Date: October 3, 2008
Kershaw, T. S., D. W. Mood, et al. (2008). "Longitudinal analysis of a model to predict quality of life in prostate cancer patients and their spouses." Ann Behav Med 36(2): 117-128.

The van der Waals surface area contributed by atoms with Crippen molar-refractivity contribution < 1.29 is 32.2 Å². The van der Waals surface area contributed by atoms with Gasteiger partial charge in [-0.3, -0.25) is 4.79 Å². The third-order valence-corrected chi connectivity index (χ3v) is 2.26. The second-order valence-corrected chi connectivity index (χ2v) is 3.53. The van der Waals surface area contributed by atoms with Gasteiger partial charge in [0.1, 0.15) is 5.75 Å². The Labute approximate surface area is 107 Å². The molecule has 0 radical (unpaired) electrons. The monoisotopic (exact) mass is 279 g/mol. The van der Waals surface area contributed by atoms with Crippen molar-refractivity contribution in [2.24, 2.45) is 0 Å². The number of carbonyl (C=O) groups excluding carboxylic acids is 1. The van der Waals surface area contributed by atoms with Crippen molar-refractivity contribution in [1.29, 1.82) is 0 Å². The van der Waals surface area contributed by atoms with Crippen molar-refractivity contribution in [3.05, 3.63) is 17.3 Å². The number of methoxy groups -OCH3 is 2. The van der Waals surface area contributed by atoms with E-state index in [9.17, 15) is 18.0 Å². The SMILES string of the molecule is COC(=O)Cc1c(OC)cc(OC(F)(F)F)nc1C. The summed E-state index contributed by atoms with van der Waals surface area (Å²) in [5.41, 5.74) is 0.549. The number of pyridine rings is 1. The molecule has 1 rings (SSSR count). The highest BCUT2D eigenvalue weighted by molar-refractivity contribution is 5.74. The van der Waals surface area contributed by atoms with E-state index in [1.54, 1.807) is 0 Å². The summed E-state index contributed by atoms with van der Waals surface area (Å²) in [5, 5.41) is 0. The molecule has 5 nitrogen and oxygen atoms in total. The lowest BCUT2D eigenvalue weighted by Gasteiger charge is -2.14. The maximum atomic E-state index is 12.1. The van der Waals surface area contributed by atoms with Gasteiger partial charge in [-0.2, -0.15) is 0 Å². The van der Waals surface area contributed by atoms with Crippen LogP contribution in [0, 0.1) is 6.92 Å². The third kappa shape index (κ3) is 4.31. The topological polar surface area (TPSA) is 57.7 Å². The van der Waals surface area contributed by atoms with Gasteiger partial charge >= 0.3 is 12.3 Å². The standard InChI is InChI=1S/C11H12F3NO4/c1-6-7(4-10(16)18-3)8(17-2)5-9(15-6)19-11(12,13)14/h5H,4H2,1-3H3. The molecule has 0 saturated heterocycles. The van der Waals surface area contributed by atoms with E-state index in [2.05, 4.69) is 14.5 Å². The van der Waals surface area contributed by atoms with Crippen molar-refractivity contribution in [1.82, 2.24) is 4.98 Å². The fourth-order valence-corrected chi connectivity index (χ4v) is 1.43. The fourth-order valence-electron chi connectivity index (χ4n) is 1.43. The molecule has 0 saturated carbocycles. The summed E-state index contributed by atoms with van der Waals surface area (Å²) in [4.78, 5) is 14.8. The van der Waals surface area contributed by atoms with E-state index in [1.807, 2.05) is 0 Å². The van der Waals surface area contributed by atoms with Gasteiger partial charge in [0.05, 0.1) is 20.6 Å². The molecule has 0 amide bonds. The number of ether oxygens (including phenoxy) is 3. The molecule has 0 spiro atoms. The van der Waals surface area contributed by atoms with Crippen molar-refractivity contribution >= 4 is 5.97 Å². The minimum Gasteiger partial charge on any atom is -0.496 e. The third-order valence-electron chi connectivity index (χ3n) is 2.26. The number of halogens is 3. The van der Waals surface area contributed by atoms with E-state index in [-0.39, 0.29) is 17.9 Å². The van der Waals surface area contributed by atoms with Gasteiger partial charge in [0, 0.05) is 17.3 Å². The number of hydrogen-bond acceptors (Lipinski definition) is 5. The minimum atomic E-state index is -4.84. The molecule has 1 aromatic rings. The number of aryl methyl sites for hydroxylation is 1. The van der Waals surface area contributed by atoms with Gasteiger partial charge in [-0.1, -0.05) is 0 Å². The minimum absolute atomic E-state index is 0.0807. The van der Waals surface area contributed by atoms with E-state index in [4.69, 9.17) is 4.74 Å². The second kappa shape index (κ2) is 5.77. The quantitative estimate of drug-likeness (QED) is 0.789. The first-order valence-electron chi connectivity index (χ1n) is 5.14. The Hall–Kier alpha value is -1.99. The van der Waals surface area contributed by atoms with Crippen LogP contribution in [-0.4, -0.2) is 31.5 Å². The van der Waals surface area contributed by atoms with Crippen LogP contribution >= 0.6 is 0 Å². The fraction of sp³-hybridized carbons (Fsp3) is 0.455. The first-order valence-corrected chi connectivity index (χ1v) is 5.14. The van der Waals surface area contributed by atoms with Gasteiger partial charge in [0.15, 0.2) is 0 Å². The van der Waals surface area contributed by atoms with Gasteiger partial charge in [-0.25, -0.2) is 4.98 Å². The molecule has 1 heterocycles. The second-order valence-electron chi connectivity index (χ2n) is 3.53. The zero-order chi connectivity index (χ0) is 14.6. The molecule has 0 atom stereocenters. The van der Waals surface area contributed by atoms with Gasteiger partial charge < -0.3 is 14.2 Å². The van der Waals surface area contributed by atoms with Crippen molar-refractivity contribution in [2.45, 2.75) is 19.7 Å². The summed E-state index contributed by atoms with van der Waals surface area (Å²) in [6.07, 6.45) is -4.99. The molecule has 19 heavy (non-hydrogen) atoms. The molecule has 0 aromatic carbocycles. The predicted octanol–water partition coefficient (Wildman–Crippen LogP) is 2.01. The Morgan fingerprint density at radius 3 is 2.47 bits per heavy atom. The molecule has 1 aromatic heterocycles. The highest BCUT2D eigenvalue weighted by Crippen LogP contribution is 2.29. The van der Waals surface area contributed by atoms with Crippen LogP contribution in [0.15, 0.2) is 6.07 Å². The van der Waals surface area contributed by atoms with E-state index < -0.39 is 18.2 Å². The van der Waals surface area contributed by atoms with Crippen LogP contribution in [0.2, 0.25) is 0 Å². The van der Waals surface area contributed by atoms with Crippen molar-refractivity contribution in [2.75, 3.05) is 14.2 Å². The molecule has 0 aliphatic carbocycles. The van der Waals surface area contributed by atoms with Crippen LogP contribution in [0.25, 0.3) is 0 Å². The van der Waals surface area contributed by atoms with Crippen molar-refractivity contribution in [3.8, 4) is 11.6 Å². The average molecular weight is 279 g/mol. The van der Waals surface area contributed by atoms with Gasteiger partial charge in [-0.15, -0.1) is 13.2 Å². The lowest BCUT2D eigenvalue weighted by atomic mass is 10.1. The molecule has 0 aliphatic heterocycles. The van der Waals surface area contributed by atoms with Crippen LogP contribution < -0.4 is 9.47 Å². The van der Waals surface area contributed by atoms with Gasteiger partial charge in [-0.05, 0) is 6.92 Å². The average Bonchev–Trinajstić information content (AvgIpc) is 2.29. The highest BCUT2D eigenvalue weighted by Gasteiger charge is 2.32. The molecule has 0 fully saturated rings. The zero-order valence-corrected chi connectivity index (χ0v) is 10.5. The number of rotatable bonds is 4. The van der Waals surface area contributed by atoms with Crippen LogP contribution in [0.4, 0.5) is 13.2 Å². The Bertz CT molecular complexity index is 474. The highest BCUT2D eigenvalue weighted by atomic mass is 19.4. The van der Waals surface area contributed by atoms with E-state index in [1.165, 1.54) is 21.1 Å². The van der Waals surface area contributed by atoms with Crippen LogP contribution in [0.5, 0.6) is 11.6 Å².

BACKGROUND/PURPOSE: This study examined a stress-coping model to assess whether baseline antecedent variables predicted subsequent appraisal and how that appraisal predicted coping and quality of life for prostate cancer patients and their spouses. METHODS: In a sample of 121 prostate cancer patient/spouse dyads, we assessed baseline antecedent variables (self-efficacy, current concerns, age, socioeconomic status, social support, communication, symptoms, phase of illness), 4-month follow-up appraisal (negative appraisal, hopelessness, uncertainty), and 8-month follow-up coping and mental and physical quality of life. Patients and spouses were assessed in a single integrated path model using structural equation modeling. RESULTS: The stress-coping model accounted for a significant amount of variance in mental and physical quality of life at 8 months for patients (40% and 34%, respectively) and spouses (43% and 24%, respectively). Appraisal mediated the effect of several antecedent variables on quality of life. In addition, several partner effects (e.g., spouse variables influencing patient outcomes) were found. CONCLUSIONS: Prostate cancer patients need interventions that assist them to manage the effects of their disease. The stress-coping model suggests skills in several areas that could be improved. Programs need to include spouses because they also are negatively affected by the disease and can influence patient outcomes.